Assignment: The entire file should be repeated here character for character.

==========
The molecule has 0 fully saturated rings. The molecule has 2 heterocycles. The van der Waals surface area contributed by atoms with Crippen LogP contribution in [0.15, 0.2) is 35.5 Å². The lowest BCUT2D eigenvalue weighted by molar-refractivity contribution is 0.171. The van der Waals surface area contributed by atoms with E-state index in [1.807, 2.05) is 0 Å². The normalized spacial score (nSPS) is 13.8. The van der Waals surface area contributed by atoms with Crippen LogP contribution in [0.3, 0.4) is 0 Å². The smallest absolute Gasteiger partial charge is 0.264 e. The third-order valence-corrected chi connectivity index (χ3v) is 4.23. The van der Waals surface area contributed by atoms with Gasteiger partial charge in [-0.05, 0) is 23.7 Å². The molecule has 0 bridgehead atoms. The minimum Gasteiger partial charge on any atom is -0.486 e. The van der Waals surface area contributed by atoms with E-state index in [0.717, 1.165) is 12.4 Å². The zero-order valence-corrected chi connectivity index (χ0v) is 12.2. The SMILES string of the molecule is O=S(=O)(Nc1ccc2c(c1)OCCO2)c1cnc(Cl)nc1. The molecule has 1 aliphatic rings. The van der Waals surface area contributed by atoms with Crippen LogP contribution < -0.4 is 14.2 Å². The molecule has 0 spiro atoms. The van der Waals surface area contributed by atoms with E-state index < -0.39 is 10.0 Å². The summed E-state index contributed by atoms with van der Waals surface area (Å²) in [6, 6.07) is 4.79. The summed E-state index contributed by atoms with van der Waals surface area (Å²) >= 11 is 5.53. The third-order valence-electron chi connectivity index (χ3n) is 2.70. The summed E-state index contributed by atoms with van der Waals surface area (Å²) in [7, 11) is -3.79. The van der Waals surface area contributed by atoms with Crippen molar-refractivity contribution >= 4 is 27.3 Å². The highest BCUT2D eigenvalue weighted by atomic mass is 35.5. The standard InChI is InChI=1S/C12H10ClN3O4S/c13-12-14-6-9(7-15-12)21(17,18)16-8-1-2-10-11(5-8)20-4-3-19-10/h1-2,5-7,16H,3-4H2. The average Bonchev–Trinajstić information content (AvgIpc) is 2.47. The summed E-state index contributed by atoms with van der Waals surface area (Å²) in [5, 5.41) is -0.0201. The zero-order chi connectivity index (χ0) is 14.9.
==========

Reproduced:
The molecule has 0 fully saturated rings. The molecule has 2 heterocycles. The van der Waals surface area contributed by atoms with Crippen LogP contribution in [0.15, 0.2) is 35.5 Å². The lowest BCUT2D eigenvalue weighted by molar-refractivity contribution is 0.171. The van der Waals surface area contributed by atoms with E-state index in [1.807, 2.05) is 0 Å². The normalized spacial score (nSPS) is 13.8. The van der Waals surface area contributed by atoms with Crippen LogP contribution in [0.3, 0.4) is 0 Å². The smallest absolute Gasteiger partial charge is 0.264 e. The third-order valence-corrected chi connectivity index (χ3v) is 4.23. The van der Waals surface area contributed by atoms with Gasteiger partial charge in [-0.05, 0) is 23.7 Å². The molecule has 0 bridgehead atoms. The minimum Gasteiger partial charge on any atom is -0.486 e. The van der Waals surface area contributed by atoms with E-state index in [0.717, 1.165) is 12.4 Å². The zero-order valence-corrected chi connectivity index (χ0v) is 12.2. The SMILES string of the molecule is O=S(=O)(Nc1ccc2c(c1)OCCO2)c1cnc(Cl)nc1. The molecule has 1 aliphatic rings. The van der Waals surface area contributed by atoms with Crippen LogP contribution < -0.4 is 14.2 Å². The molecule has 0 spiro atoms. The van der Waals surface area contributed by atoms with E-state index < -0.39 is 10.0 Å². The summed E-state index contributed by atoms with van der Waals surface area (Å²) in [6, 6.07) is 4.79. The summed E-state index contributed by atoms with van der Waals surface area (Å²) >= 11 is 5.53. The third-order valence-electron chi connectivity index (χ3n) is 2.70. The summed E-state index contributed by atoms with van der Waals surface area (Å²) in [7, 11) is -3.79. The van der Waals surface area contributed by atoms with Crippen molar-refractivity contribution >= 4 is 27.3 Å². The highest BCUT2D eigenvalue weighted by atomic mass is 35.5. The standard InChI is InChI=1S/C12H10ClN3O4S/c13-12-14-6-9(7-15-12)21(17,18)16-8-1-2-10-11(5-8)20-4-3-19-10/h1-2,5-7,16H,3-4H2. The average Bonchev–Trinajstić information content (AvgIpc) is 2.47. The summed E-state index contributed by atoms with van der Waals surface area (Å²) in [5, 5.41) is -0.0201. The zero-order chi connectivity index (χ0) is 14.9.